What’s Causing Your Depression? The Answer Can Be Complicated.

Cynthia McKay, JD, MA, LAC, MFT, LISAC / Depression / Mental Health

What’s Causing Your Depression? The Answer Can Be Complicated.

Although all depression results in mental health symptoms, sometimes the actual cause can be physical, emotional, or even spiritual. With Mental Health Awareness Month in full swing around Denver, I wanted to explore these 4 major types of root causes — as well as some ways they can be treated successfully.

Depression is complex. And medication isn’t always the answer.

At our center, I see a lot of patients who’ve tried all kinds of depression medications but can’t seem to find relief from their symptoms. Unfortunately, people can search for the right answers for years and never find them. As a clinical psychotherapist and licensed addiction counselor, I welcome this kind of challenge.

In some cases, these patients have treatment-resistant depression. In that case, they’ll have much greater odds of success with a treatment like IV ketamine infusions. In many other cases though, I see that the root cause beneath their symptoms might be very different — and much more complex — than that patient might think. Often the answer is an integrative approach that looks beyond just psychiatric medication for answers.

The 4 main root causes of depression

Depression is a complex and multi-faceted issue. Common symptoms like reduced motivation, loss of social connection, and trouble doing everyday tasks can have very different underlying causes from one patient to another. As Dr. Ballen says, no two depressions are exactly alike. Here are the 4 very different types of root causes that can be driving your symptoms.

1. Mental
2. Emotional
3. Physical
4. Spiritual

These different types of factors can not only co-exist, but they can even interact with each other and contribute to the development of your depression in various ways. I did mention depression can be complex, right?

I should mention that identifying which of these underlying causes is at play for a specific individual requires a thorough assessment by an experienced mental health professional as well as a personalized treatment plan.

Unfortunately, there’s no one-size-fits-all treatment for depression, and this is why relying on any one single approach like medication alone just might not work.  This is also why integrating psychiatry, talk therapy, and more holistic interventions like IV therapy can deliver far better results for many patients. Later in this article, I’ll explain why that is in a little more detail.

1. Physical causes of depression

I’m starting with physical causes because depression is so rarely thought of as a physical condition. This surprises a lot of people. Physical causes could be as simple as a hormone imbalance, but it can be quite complex. We’ve seen patients with undiagnosed Lyme disease or toxic mold exposure suffer for years before learning the real reasons behind their depression symptoms. Naturally psychiatric medication is never going to be enough if you have an underlying illness or other condition that’s not being addressed.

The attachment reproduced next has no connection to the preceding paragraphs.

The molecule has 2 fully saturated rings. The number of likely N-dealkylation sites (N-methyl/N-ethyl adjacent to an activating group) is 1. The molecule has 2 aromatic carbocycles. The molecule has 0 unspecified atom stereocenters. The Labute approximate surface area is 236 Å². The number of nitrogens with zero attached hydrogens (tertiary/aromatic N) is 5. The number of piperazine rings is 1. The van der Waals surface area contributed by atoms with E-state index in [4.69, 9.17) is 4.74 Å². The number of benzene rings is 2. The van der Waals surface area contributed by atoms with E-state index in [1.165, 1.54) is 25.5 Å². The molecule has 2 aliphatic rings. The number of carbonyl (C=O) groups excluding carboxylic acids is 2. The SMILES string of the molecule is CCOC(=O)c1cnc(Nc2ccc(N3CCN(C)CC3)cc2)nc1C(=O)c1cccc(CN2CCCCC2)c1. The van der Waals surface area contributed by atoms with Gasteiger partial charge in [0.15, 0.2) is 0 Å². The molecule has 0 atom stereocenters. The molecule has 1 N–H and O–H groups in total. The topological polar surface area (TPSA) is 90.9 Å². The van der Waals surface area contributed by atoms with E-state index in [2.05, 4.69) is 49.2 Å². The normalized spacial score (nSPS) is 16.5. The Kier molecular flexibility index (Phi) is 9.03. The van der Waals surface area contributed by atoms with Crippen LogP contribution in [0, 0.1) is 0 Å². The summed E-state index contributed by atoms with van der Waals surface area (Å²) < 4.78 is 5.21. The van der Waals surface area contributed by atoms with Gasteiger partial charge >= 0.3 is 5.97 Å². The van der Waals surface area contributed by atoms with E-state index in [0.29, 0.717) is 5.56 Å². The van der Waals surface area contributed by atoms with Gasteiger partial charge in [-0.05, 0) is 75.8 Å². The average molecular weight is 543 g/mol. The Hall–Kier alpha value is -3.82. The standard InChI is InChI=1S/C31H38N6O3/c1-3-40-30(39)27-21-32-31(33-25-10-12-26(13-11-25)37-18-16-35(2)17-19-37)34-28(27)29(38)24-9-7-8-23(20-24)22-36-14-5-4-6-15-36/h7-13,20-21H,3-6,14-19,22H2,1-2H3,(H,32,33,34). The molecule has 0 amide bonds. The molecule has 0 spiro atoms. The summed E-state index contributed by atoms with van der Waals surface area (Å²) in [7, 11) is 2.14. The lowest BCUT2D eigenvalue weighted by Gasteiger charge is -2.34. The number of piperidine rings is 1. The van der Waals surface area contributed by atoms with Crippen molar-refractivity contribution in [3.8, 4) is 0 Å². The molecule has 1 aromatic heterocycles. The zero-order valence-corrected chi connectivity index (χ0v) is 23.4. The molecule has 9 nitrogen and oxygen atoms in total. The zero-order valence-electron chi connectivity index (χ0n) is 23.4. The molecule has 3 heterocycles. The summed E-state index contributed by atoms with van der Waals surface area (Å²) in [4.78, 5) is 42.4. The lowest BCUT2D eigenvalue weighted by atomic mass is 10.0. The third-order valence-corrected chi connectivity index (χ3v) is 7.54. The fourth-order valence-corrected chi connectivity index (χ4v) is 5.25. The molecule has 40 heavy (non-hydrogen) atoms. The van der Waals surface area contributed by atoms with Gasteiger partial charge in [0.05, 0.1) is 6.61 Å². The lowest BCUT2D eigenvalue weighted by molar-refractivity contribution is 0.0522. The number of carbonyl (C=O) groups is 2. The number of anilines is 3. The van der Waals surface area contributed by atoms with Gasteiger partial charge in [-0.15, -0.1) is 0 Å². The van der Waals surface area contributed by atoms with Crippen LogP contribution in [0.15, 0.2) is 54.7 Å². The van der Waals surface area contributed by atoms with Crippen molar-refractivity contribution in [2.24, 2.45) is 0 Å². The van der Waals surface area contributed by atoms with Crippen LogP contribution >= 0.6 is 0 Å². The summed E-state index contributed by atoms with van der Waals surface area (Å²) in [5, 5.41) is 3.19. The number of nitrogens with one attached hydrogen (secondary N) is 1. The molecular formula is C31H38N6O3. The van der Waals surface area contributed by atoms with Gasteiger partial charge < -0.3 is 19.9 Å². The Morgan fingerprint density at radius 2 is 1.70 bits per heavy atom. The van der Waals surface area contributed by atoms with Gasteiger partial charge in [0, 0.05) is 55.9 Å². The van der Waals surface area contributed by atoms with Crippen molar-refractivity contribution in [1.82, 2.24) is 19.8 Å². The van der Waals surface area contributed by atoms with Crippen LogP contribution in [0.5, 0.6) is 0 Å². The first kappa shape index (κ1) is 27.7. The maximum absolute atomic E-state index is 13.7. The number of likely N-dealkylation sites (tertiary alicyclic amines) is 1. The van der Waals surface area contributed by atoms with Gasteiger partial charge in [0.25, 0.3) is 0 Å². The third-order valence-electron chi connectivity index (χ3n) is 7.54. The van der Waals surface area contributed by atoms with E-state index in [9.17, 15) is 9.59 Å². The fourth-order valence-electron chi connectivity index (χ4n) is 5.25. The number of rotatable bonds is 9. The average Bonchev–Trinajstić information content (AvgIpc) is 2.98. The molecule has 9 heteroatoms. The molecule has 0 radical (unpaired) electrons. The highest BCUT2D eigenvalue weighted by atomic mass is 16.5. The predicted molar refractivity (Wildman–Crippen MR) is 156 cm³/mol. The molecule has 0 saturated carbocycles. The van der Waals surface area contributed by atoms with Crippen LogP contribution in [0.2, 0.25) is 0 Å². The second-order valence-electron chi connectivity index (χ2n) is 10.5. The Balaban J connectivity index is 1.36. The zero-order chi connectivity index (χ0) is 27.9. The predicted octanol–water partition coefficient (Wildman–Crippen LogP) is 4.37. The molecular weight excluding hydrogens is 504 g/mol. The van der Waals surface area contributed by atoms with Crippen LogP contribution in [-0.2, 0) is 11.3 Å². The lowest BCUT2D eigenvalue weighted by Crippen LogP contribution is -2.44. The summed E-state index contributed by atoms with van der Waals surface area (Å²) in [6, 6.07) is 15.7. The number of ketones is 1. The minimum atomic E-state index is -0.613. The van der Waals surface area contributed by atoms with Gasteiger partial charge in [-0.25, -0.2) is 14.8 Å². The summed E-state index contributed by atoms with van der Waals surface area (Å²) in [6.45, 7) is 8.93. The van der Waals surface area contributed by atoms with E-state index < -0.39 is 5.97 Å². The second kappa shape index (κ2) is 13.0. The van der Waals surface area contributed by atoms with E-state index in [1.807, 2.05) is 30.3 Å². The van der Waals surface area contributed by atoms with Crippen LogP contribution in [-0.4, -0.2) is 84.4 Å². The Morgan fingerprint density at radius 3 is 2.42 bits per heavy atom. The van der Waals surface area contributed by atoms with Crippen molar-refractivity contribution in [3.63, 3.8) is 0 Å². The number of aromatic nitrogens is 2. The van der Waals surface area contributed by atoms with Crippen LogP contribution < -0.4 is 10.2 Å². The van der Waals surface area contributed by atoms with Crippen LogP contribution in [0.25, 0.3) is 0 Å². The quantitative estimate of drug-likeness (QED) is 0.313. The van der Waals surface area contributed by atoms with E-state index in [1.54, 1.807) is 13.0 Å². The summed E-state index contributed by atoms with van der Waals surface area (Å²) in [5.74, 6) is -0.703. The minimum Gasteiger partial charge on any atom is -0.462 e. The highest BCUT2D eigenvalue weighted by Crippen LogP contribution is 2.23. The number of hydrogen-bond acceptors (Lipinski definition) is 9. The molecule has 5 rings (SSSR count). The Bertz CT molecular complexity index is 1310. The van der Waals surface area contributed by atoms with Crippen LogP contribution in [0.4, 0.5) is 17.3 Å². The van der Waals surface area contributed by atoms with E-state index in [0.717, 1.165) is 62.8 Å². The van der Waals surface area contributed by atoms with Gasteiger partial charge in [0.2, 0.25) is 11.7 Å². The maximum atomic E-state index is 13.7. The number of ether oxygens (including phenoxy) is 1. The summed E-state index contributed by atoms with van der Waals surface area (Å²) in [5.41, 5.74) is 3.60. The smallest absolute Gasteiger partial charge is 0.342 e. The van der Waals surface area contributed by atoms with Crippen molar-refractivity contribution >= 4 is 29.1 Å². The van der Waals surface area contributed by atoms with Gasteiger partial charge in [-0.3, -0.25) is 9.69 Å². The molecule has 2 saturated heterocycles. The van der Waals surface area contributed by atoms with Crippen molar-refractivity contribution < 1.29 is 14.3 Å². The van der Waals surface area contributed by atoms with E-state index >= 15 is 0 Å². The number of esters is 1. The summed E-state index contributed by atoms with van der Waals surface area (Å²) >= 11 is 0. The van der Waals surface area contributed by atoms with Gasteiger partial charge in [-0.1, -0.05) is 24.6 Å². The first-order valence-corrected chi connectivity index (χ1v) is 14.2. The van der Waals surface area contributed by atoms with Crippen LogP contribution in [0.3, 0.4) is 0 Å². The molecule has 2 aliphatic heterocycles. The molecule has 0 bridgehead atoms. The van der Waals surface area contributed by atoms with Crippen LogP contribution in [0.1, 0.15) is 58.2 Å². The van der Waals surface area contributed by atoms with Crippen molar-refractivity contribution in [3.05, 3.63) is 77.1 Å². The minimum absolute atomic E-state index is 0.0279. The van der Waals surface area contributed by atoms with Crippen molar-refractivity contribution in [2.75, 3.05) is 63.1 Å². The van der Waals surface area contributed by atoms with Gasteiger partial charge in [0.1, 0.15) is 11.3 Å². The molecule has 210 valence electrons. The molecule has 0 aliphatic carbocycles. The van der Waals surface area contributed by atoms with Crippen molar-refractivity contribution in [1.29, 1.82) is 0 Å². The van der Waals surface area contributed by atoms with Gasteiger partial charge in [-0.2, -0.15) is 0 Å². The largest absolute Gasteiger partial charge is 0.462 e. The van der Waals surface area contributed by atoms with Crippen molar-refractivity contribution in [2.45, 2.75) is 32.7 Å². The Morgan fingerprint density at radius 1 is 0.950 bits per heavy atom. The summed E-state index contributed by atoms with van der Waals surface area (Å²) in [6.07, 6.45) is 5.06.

Some of the most common physical causes of depression include:
  • Genetic predisposition or family history of depression.

  • Imbalance of neurotransmitters in the brain, such as serotonin, dopamine, and norepinephrine.

  • Chronic medical conditions, such as diabetes, heart disease, or chronic pain.

  • Hormonal imbalances, such as those caused by thyroid disorders or menopause.

  • Substance abuse or addiction

  • Poor nutrition, sleep disturbances, or lack of physical activity.

Getting help: Treatments for this type of depression might incorporate psychiatric medication, hormone replacement therapy, addiction recovery, and/or lifestyle interventions like better nutrition, exercise, and sleep hygiene. Somatic work (body work) like massage and acupuncture can also be incredibly helpful things to add to the mix and attack your depression from multiple angles at once.

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2. Emotional causes of depression

In the hustle of everyday life it’s all too easy to neglect our emotional needs or even suppress them. Emotional health isn’t a luxury, however. Having unmet emotional needs, or having to deal with potent emotional situations, can easily lead to all kinds of other problems, not the least of which is acute or chronic depression.
Some of the more common emotional causes of depression are:
  • Relationship issues with friends, family, or loved ones.
  • Chronic stress from work, or financial difficulties.
  • Grief, loss, or trauma. This can include recent life events, or unresolved events from the past.
  • Poor coping strategies or a lack of emotional regulation skills.
  • Difficulty expressing or managing emotions, such as anger or sadness.

Getting help: As a psychotherapist, you probably knew I was going to recommend therapy and counseling here, right? Of course, other treatments like medication, meditation, and many other things can play a role in getting better, but talking it out and learning tools and techniques to help you deal with these causes in the future is often a core part of effective depression treatment. After all, it’s rare we get to avoid the causes of depression altogether. Learning to cope with these causes is often vital to finding relief.